At the Transom Window

Nonfiction by | September 15, 2019

A transom window is a framework made of wood or metal that is built into a wall just below the roof. In post-colonial Philippine Architecture, a transom has ornamental moldings with holes carved through to allow light passage and proper ventilation. It is usually installed in the living room on the top of a 10-feet tall wall. One needs to use a ladder or can levitate to reach the transom.

I used to rent a space with such post-colonial Philippine Architecture. I shared the space with two other women renters, but I stayed in a separate room. One of the renters was a former secretary who had to stop her work because she was under chemotherapy for kidney cancer. The two women belong to the same Seventh day Adventist Church.

Two weeks into my stay there, a new lady joined us. The owner of the house, herself a breast cancer survivor, needed a new cleaning lady. This cleaning lady looked very interesting. She had thin lips that allowed her big teeth to cover most of her face whenever she managed a smile. Her long black hair matched the deep dark color of her eyes. She was a 5-foot-tall woman in her fifties. Her name was Ate Liling.

Every day, Ate Liling would bring me biko. She said that I needed to eat because I was very thin. But I wasn’t a fan of the food she offered, so I left it to rot. Ate Liling didn’t like this lack of attention so she would visit me every so often just to chat.

Sometimes, Ate Liling would tell me tales about her family. She missed them so much.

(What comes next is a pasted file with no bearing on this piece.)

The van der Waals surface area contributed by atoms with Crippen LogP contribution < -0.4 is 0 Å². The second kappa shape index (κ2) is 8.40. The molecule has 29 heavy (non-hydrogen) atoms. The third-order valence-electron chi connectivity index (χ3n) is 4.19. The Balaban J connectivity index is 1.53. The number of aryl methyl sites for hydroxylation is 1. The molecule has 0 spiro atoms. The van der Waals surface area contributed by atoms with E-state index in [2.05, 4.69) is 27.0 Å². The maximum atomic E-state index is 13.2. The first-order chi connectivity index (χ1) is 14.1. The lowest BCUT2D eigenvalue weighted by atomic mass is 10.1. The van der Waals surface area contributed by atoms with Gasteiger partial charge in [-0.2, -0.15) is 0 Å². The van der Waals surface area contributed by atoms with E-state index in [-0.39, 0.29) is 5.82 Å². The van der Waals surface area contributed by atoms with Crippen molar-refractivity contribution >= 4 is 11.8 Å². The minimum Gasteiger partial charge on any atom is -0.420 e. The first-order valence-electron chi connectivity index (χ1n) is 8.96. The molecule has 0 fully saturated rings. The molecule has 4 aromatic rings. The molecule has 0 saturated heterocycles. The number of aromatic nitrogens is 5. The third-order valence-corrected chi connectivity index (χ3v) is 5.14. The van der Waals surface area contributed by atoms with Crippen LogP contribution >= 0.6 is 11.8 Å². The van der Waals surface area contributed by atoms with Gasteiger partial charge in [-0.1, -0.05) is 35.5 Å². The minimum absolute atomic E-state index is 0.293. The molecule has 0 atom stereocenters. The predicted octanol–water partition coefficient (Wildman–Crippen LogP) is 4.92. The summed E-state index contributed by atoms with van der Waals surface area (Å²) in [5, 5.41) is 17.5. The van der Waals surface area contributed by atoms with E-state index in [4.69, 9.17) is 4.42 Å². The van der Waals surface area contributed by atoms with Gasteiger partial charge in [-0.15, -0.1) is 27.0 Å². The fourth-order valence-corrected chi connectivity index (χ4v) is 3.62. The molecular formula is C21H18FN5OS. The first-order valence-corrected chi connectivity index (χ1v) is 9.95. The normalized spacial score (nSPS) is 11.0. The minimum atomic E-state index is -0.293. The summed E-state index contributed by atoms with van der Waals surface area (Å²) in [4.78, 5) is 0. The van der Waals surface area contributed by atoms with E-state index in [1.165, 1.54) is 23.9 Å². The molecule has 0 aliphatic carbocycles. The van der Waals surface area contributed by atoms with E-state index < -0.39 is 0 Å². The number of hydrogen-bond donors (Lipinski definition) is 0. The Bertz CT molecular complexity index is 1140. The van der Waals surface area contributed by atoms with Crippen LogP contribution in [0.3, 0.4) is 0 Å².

Once, I asked where they were. She said they were gone. They died a tragic death. She said that food served from a wak-wak transformed them into such local beasts so the people in her community hunted and burned them to ashes. Ate Liling was a very good storyteller. Often, as she laid down the details of her past, I would find myself wandering into the darkness of her eyes convinced of the madness. As soon as she noticed that I was drawn into her tale, Ate Liling would laugh so hard, her face smothered by her big set of teeth. If I didn’t understand her humor, I would have thought that Ate Liling was deranged. “You know what wak-wak wants?” she would ask,”they want to feed on fresh babies. But sick people are tasty to them, too.” Her stories were wild, so I gathered that she probably had a traumatic childhood.

Continue reading At the Transom Window

Home (Part 2)

Fiction by | September 8, 2019

They were having dinner at home later that evening. Aunt Laura had prepared bihon and fried tuna. Alegria made a joke about politicians, which caused Uncle Reyes to spill bits of bihon on his shirt. They were eating and laughing together. Then Tristan said, “I want to go back to Zamboanga.”

“Are you tired?” Alegria said. “Do you miss it there?”

“I just want to go home,” Tristan said.

“Don’t act like a child,” Alegria said. “It’s better to visit Mom and Dad in November. You still have classes. And I’m busy with work.”

They did not understand. Tristan again stuffed a large amount into his mouth, that he could not completely close it while chewing. “One at a time, Tristan!” Aunt Laura reprimanded. “Equal to the size of the spoon.”

“He’s not a child anymore, Laura,” Uncle Reyes said.

“He sure is acting like one.”

Tristan dropped his spoon loudly on the table, which only Alegria noticed.

“Hey!” Alegria said. “What’s the matter with you? Stop saying nonsense like that. Finish your food.”

Then the anger of Tristan was kindled against his sister. “Who attacked our city?!” Tristan shouted. Uncle Reyes stopped midway, and Aunt Laura, drinking water, spilled some on her neck. “Wasn’t it the MNLF? They separated us from mom and dad. Aren’t you angry at all?”

Continue reading Home (Part 2)